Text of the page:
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As an old woman, led an incredibly successful rebellion against British colonialism, known as The War of the Golden Stool,…
3rd century Rome had a major woman problem. Her name was Zenobia, and she took over a huge chunk of their empire in her brief and tumultuous career as rebel queen.
This legendary pockmarked poet sang truth to power and was killed for it, becoming an enduring symbol of resistance.
When the Portuguese took the throne from her, this Angolan queen made a new one: out of her own servant. She then fled to the jungle, conquered a tribe of cannibals, and waged war on the Portuguese for so long that they gave up and left.
This legendary warrior queen killed 70,000 Romans, burnt London to the ground, and became the most famous headhunter of all time - and to this day, Britain loves her for it.
Juana Azurduy de Padilla
This revolutionary (and mother of five) should have been the namesake of Bolivia - and that's the opinion of Simon Bolivar, the actual namesake of Bolivia!
The illegitimate daughter of a minor noble, after losing her husband, she became one of the most powerful and fierce women in Italy - commanding troops, insulting Machiavelli, and fighting Cesare Borgia with unmatched ferocity.
When the end of an era was at hand, this samurai woman refused to go gently.
When Rome set its eyes on her country, this one-eyed queen fought them tooth and nail, until they left her alone.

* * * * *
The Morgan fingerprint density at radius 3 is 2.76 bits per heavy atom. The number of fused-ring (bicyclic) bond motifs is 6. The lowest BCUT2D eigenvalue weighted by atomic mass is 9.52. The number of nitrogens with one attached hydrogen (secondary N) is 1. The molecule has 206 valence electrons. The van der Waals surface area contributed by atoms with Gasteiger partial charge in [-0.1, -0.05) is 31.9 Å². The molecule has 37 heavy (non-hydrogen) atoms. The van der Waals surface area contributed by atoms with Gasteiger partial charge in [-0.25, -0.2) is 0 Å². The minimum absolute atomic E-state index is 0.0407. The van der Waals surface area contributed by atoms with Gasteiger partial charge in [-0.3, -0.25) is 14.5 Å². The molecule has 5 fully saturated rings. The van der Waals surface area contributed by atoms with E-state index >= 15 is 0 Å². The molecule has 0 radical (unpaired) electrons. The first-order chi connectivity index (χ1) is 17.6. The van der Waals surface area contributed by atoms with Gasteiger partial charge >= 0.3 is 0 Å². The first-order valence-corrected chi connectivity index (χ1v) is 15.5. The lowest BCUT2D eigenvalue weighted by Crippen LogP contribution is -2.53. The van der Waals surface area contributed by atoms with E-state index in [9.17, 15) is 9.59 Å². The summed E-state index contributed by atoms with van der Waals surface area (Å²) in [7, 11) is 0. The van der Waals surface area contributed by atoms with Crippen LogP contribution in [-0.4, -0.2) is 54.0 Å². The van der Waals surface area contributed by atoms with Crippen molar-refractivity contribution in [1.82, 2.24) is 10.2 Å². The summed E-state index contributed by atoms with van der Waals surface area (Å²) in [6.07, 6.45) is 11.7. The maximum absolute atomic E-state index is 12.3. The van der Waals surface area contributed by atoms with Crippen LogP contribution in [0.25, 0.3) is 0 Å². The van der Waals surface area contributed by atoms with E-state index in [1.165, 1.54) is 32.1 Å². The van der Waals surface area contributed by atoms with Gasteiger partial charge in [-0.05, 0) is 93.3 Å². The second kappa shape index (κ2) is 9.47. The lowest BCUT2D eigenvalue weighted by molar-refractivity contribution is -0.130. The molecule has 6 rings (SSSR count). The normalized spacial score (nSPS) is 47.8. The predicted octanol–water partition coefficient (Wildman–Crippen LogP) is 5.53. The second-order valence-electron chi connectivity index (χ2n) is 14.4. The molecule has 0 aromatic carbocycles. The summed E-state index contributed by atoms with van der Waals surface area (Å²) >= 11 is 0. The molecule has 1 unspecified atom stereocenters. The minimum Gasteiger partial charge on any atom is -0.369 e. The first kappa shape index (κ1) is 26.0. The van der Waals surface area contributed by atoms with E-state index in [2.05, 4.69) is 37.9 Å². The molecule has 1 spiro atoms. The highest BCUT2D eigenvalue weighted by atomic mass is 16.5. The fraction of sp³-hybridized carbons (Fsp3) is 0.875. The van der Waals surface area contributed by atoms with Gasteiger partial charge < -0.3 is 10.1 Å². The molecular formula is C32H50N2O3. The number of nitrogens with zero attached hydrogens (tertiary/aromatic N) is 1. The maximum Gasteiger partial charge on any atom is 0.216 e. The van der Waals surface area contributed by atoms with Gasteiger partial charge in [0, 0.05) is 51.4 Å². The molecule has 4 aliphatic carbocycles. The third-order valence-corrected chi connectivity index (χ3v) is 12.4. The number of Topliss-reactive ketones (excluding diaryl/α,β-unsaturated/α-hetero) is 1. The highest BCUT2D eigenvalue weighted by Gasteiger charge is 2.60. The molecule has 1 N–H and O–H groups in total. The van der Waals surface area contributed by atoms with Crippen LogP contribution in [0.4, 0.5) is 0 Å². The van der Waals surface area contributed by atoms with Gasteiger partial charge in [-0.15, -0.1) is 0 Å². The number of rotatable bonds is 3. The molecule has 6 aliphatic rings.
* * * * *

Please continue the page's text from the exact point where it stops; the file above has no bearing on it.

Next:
With a dead husband and a hostile foreign country on her hands, this Indian queen did the unthinkable - turned her loyal servants into some of the first suicide bombers in recorded history.
This Jewish-Ethiopian warrior queen took the throne, ended a millennium-old biblical dynasty, and caused a break in Ethiopia's history that has not healed to this day - or did she...?
The ghost of a tragically-murdered young child come back to haunt her mother in post-slavery America.
The "panther queen" of the Azna defeated some of the greatest villains of French colonial history through wits, cunning -- and possibly magic.
This revolutionary martyred herself to help rid China of the Qing dynasty.
To ensnare the scheming ministers who were ruining her life, this princess used guile, cunning, and a sophisticated knowledge of civil engineering.
When this princess had her life ruined by an unstoppable warrior, she: became a fervent ascetic for years and got a divine boon; killed herself to reincarnate faster; came back as a man; and killed the man who'd wronged her, in the stunning climax of the world's longest epic poem.
When horse-riding Spaniards invaded, she defied her tribe to befriend one of the abandoned horses, using her new bond to fight off the Spanish.
Gracia Mendes Nasi
Jewish businesswoman who saved thousands of Jews from the Inquisition by smuggling them out of the country.
To save an oncoming passenger train, this 15-year-old girl climbed across a collapsing bridge, with nothing but flashes of lightning to keep her from falling to her death in the flooding river below -- a river that had already killed her father.
When the Tsar became hellbent on nailing down her gender, this clever gender-nonconforming heroine kept him guessing to the end.